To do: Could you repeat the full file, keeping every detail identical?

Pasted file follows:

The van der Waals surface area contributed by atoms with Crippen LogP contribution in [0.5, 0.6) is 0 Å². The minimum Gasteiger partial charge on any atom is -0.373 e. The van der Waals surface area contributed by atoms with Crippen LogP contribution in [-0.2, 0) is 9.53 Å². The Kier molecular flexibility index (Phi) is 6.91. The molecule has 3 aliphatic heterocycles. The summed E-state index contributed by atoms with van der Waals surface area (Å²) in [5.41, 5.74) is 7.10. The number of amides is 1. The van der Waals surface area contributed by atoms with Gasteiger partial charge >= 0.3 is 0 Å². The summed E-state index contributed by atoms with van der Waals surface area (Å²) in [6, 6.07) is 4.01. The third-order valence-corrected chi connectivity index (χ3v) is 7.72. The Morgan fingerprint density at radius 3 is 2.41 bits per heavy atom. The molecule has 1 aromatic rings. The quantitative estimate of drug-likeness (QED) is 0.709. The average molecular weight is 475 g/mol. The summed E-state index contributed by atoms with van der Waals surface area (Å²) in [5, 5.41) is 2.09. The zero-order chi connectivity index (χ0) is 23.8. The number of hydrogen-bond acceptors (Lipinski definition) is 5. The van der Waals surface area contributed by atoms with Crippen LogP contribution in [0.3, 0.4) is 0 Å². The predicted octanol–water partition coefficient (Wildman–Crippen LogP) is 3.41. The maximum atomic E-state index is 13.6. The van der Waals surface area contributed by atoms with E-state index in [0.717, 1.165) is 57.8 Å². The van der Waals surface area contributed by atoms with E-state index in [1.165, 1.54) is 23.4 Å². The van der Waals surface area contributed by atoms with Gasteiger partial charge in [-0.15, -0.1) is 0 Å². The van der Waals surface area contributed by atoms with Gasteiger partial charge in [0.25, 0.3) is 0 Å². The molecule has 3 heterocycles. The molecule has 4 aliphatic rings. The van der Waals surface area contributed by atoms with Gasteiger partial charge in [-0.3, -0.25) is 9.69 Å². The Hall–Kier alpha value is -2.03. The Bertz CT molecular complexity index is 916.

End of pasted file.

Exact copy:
The van der Waals surface area contributed by atoms with Crippen LogP contribution in [0.5, 0.6) is 0 Å². The minimum Gasteiger partial charge on any atom is -0.373 e. The van der Waals surface area contributed by atoms with Crippen LogP contribution in [-0.2, 0) is 9.53 Å². The Kier molecular flexibility index (Phi) is 6.91. The molecule has 3 aliphatic heterocycles. The summed E-state index contributed by atoms with van der Waals surface area (Å²) in [5.41, 5.74) is 7.10. The number of amides is 1. The van der Waals surface area contributed by atoms with Gasteiger partial charge >= 0.3 is 0 Å². The summed E-state index contributed by atoms with van der Waals surface area (Å²) in [6, 6.07) is 4.01. The third-order valence-corrected chi connectivity index (χ3v) is 7.72. The Morgan fingerprint density at radius 3 is 2.41 bits per heavy atom. The molecule has 1 aromatic rings. The quantitative estimate of drug-likeness (QED) is 0.709. The average molecular weight is 475 g/mol. The summed E-state index contributed by atoms with van der Waals surface area (Å²) in [5, 5.41) is 2.09. The zero-order chi connectivity index (χ0) is 23.8. The number of hydrogen-bond acceptors (Lipinski definition) is 5. The van der Waals surface area contributed by atoms with Crippen LogP contribution in [0.3, 0.4) is 0 Å². The predicted octanol–water partition coefficient (Wildman–Crippen LogP) is 3.41. The maximum atomic E-state index is 13.6. The van der Waals surface area contributed by atoms with E-state index in [0.717, 1.165) is 57.8 Å². The van der Waals surface area contributed by atoms with E-state index in [1.165, 1.54) is 23.4 Å². The van der Waals surface area contributed by atoms with Gasteiger partial charge in [-0.15, -0.1) is 0 Å². The van der Waals surface area contributed by atoms with Gasteiger partial charge in [0.25, 0.3) is 0 Å². The molecule has 3 heterocycles. The molecule has 4 aliphatic rings. The van der Waals surface area contributed by atoms with Gasteiger partial charge in [-0.3, -0.25) is 9.69 Å². The Hall–Kier alpha value is -2.03. The Bertz CT molecular complexity index is 916.